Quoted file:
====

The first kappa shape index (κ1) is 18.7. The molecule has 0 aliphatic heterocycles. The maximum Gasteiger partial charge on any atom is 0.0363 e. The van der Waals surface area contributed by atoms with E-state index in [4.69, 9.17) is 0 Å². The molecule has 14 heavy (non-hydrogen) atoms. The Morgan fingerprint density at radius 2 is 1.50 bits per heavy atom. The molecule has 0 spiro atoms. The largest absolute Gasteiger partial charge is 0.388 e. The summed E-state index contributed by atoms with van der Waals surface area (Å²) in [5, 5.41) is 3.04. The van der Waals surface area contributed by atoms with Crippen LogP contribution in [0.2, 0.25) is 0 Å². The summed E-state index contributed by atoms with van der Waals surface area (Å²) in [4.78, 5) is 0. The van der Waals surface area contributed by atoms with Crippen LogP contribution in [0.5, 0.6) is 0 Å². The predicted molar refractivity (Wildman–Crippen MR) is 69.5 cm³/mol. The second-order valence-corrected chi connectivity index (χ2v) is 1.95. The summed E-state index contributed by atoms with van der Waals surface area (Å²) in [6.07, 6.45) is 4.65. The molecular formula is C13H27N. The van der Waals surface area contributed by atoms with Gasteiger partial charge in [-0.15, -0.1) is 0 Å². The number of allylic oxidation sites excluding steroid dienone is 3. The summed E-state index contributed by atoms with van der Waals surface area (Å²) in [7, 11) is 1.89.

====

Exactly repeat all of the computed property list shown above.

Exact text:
The first kappa shape index (κ1) is 18.7. The molecule has 0 aliphatic heterocycles. The maximum Gasteiger partial charge on any atom is 0.0363 e. The van der Waals surface area contributed by atoms with E-state index in [4.69, 9.17) is 0 Å². The molecule has 14 heavy (non-hydrogen) atoms. The Morgan fingerprint density at radius 2 is 1.50 bits per heavy atom. The molecule has 0 spiro atoms. The largest absolute Gasteiger partial charge is 0.388 e. The summed E-state index contributed by atoms with van der Waals surface area (Å²) in [5, 5.41) is 3.04. The van der Waals surface area contributed by atoms with Crippen LogP contribution in [0.2, 0.25) is 0 Å². The summed E-state index contributed by atoms with van der Waals surface area (Å²) in [4.78, 5) is 0. The van der Waals surface area contributed by atoms with Crippen LogP contribution in [0.5, 0.6) is 0 Å². The predicted molar refractivity (Wildman–Crippen MR) is 69.5 cm³/mol. The second-order valence-corrected chi connectivity index (χ2v) is 1.95. The summed E-state index contributed by atoms with van der Waals surface area (Å²) in [6.07, 6.45) is 4.65. The molecular formula is C13H27N. The van der Waals surface area contributed by atoms with Gasteiger partial charge in [-0.15, -0.1) is 0 Å². The number of allylic oxidation sites excluding steroid dienone is 3. The summed E-state index contributed by atoms with van der Waals surface area (Å²) in [7, 11) is 1.89.